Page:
Your second point is patently correct. That does not change the question though of whether or not justice was done, or, seen to be done. The jury system developed hundreds of years ago in England when communities were smaller and juries therefore representative of an accused’s peers. The concept of being tried by your peers is admirable. But thats not what is happening. In the most part after all excluded occupations and excuses from jury service you end being tried by the bored and the weird.
    Finally to put all my cards on the table, I don’t even think the walker kid had a pair of scissors, why in Gods name would he have a pair of scissors. I have seen photos of the alleged stab wound to Rolfe and I suffer worse from a morning shave. The red mark on his shoulder looked like it could have been done with a finger nail. Rolfe might have been in fear of his life or of his partners life, but not justifiably. They were wearing bullet proof vests, armed with pistols, capsicum spray etc etc. in the end Rolfe puts three bullets in a 19 year old armed according to him with a pair of scissors. I will say this, if I get pulled over for a random breath test in the NT I hope it is not by Rolfe.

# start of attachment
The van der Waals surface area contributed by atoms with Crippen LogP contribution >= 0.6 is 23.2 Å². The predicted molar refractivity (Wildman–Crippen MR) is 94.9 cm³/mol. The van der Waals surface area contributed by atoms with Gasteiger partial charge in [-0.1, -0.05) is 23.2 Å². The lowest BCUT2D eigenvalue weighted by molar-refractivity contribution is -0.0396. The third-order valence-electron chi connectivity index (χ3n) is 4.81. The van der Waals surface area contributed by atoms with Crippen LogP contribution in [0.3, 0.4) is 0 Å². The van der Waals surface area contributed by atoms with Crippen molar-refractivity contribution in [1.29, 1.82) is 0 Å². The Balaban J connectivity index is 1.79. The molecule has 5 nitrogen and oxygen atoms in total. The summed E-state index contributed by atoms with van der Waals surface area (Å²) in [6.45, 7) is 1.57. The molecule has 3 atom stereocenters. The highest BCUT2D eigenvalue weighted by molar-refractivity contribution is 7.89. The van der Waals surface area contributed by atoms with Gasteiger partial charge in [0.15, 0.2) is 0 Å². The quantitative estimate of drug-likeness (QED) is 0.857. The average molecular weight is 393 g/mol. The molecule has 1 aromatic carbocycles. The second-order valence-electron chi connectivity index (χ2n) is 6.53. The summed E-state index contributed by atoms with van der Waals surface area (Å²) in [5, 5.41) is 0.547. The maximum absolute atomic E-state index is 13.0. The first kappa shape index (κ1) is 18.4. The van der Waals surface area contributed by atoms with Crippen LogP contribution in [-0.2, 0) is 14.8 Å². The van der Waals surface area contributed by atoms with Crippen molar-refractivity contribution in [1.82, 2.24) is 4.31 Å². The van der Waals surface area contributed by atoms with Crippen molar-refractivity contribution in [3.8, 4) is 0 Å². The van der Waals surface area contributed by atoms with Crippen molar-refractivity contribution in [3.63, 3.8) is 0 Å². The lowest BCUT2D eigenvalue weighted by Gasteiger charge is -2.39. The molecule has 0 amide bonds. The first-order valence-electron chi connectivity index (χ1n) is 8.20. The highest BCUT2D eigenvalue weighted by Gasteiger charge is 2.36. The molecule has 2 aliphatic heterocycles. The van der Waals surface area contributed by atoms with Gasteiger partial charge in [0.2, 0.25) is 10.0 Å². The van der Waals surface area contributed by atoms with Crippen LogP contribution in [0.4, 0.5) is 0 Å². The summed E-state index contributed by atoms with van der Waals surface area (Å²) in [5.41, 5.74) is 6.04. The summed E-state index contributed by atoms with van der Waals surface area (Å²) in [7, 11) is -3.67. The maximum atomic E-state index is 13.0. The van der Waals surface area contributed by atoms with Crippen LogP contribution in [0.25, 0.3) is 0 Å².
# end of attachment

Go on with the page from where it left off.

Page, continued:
• Occidental says: